Pere Goriot Analysis

Posted on

Le Pere Goriot Analysis

Creating an outstanding literary analysis takes time, practice and skill. Liking the book you’ve read is not enough – you need to understand the specific tools the author used for creating the effect and delivering the message. If you are not so sure about your analytical skills in literature, you can always take a look at our Le Pere Goriot analysis to get a better idea of how such papers should be written.

We remind you, however, that you aren’t allowed to copy any of the information from our blog without proper references, since it will be considered as a violation of copyright law. We believe you don’t even need to do so, since we have so many awesome articles and easy tips – you will catch your inspiration and start writing on your own.

How can you use this Le Pere Goriot analysis then? Here are just a few suggestions to start with. You can use it as:

  • a structural template
  • a source of ideas
  • an example of academic language
  • a source of analytical methods used in literature reviews

Of course, all of the variations are limited by your imagination and copyright laws. Check our blog for more awesome samples and articles about writing to boost your skills and grades.

The Boardinghouse as a House of Mirrors in Balzac’s Le Père Goriot

Realism is the “art of representing actuality,” which Honoré de Balzac successfully exploits in his novel Le Père Goriot (Preston Dargan 72). A keen observer of the “language, errors, opinions of the Parisian bourgeois” (Mortimer 84), Balzac creates a narrative that owes its verisimilitude to a minute and vivid descriptions of the human experience. Moreover, he builds a peculiar kind of realism in which the architecture is imbued with human character. A small-scale model of Paris, the boardinghouse emulates a house of mirrors, symbolizing not only entrapment and corruption, but also the ability to shift between multifarious traits and identities which ultimately lead to the degradation of the human condition (Tadié 35).

Firstly, Mme Vauquer’s pension bourgeoise represents a metropolis in miniature (Tadié 31), where the unseen forces of greed, lust, and confusion work to the detriment of the characters. The boardinghouse foreshadows destruction: “it has a stuffy, musty, and rancid quality” (Balzac 5). It is a mixture of old but likable: “floor is sufficiently uneven,” (6) “this apartment is in all its glory at seven o’clock in the morning,” (7) it is decrepit yet charming: “nothing can be more depressing than the sight of that sitting-room […] yet, [it] is as charming and as delicately perfumed as a boudoir” (7). The boardinghouse entraps its inhabitants after they have been rejected by society (Tadié 36). Such is the case of Father Goriot, who has been left to wither away after investing his entire fortune in his daughters’ matrimonial affairs.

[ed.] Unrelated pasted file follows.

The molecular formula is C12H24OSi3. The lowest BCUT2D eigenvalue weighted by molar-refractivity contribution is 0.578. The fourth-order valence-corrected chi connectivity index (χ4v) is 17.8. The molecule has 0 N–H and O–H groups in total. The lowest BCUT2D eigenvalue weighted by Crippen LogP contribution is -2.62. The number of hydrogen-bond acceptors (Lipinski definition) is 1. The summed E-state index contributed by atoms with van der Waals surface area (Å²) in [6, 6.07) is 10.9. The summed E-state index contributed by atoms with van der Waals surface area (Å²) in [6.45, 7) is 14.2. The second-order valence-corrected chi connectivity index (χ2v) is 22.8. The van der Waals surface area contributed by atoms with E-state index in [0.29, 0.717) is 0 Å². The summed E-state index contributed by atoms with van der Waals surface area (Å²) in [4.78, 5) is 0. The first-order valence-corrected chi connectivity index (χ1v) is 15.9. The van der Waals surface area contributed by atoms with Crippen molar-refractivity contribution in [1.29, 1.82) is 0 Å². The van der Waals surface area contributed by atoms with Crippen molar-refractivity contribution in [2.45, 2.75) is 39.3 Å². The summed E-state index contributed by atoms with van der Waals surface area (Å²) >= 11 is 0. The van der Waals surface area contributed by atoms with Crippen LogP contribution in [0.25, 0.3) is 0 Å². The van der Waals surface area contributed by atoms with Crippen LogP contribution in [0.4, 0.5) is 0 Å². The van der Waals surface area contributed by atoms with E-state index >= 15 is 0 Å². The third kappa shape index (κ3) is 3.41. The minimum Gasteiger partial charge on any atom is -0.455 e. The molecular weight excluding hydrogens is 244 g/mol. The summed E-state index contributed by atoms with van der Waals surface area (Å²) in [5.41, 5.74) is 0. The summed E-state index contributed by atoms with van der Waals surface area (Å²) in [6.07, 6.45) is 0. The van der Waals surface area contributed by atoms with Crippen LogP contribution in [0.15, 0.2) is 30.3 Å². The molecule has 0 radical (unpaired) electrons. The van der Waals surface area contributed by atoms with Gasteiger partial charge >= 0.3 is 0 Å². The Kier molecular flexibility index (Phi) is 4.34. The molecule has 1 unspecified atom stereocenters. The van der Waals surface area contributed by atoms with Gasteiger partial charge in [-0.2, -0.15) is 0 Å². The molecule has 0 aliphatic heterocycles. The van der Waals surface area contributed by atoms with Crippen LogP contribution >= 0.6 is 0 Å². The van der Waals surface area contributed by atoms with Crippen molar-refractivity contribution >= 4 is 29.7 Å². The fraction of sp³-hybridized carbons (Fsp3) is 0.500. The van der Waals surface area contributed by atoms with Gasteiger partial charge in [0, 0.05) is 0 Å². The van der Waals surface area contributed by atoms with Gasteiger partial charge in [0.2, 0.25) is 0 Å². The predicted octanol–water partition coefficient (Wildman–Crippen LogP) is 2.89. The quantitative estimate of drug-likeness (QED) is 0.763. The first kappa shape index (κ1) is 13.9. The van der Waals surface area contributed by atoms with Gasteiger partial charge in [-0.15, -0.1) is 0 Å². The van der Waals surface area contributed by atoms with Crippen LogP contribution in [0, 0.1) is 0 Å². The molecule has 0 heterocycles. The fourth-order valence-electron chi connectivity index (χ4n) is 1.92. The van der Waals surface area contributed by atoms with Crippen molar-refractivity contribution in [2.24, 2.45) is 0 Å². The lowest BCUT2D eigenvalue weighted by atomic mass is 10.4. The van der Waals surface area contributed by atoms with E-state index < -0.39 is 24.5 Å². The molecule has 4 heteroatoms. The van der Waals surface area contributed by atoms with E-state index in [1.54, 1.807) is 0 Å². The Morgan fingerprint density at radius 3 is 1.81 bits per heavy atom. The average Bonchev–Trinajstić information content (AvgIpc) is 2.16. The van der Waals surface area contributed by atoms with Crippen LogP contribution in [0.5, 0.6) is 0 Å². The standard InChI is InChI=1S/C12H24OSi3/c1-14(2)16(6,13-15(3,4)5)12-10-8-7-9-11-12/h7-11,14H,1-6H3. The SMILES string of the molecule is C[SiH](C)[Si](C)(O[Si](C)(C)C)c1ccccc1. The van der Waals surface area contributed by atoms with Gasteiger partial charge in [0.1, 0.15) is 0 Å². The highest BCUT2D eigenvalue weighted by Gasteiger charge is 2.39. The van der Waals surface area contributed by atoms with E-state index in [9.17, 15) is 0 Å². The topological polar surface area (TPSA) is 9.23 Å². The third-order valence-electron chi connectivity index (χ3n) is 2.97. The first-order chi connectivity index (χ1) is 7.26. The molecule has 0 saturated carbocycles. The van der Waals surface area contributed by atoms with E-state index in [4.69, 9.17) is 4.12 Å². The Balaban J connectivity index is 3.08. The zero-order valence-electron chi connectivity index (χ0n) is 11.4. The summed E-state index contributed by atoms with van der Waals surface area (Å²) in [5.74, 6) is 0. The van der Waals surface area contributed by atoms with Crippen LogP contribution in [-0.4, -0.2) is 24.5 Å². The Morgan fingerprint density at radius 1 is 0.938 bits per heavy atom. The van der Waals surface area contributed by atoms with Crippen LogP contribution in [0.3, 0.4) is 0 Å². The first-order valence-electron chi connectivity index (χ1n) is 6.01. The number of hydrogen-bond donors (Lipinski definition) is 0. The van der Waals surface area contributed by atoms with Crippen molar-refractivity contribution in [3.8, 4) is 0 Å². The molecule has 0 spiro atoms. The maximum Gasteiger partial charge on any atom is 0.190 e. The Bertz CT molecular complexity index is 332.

Secondly, Balzac uses the mirroring effect of the boarding house to create a myriad of unusual and confusing reflections. The characters project themselves upon the house: Mme Vauquer is “the embodiment and interpretation of her lodging-house,” Rastignac undergoes great character development, exhibiting everything from childish naïveté and devotion to violence, compromise, and deception, while the arch-criminal and insouciant Vautrin is “the Mephistopheles to Rastignac’s Faust” (Balzac 7;Tadié 35). Vautrin is an elaborate phony with multiple identities, while Poiret and Michonneau turn out to be informers for the police. Goriot’s title, père, could mean both “old” and “father,” pointing to his physical and moral downfall in contrast to his paternal love and sacrifice for his daughters.

In conclusion, the boardinghouse in Balzac’s Le Père Goriot typifies a “strikingly organized metaphorical description” of a heightened reality, a house of mirrors where characters are faced with what they are, what they ought to be, and what they unfortunately become (Farrant 123).

Works Cited

Balzac Honoré De, and Ellen Marriage. Father Goriot. Anncona Media, 2014.
Farrant, Tim. Introduction to Nineteenth-Century French Literature. Bloomsbury Publishing, 2013.
Mortimer, Armine Kotin. For Love or for Money: Balzac’s Rhetorical Realism. The Ohio State University Press, 2011.
Dargan, Edwin Preston. “Studies in Balzac. II. Critical Analysis of Realism.” Modern Philology, vol. 16, no. 7, 1918, pp. 351–370., doi:10.1086/387204.
Tadié, Benoit. “Balzacian Ghosts in The Boarding House”. European Joyce Studies, no.19, 2011, pp. 31-41.


Grab our 3 Amazon
e-books bundle for $27 Amazon FREE

12 years of essay writing expertise distilled into our ultimate collection of books.
By clicking “Get free e-books” you agree to our Terms & Conditions and Privacy Policy.
Books sent. Check your mail.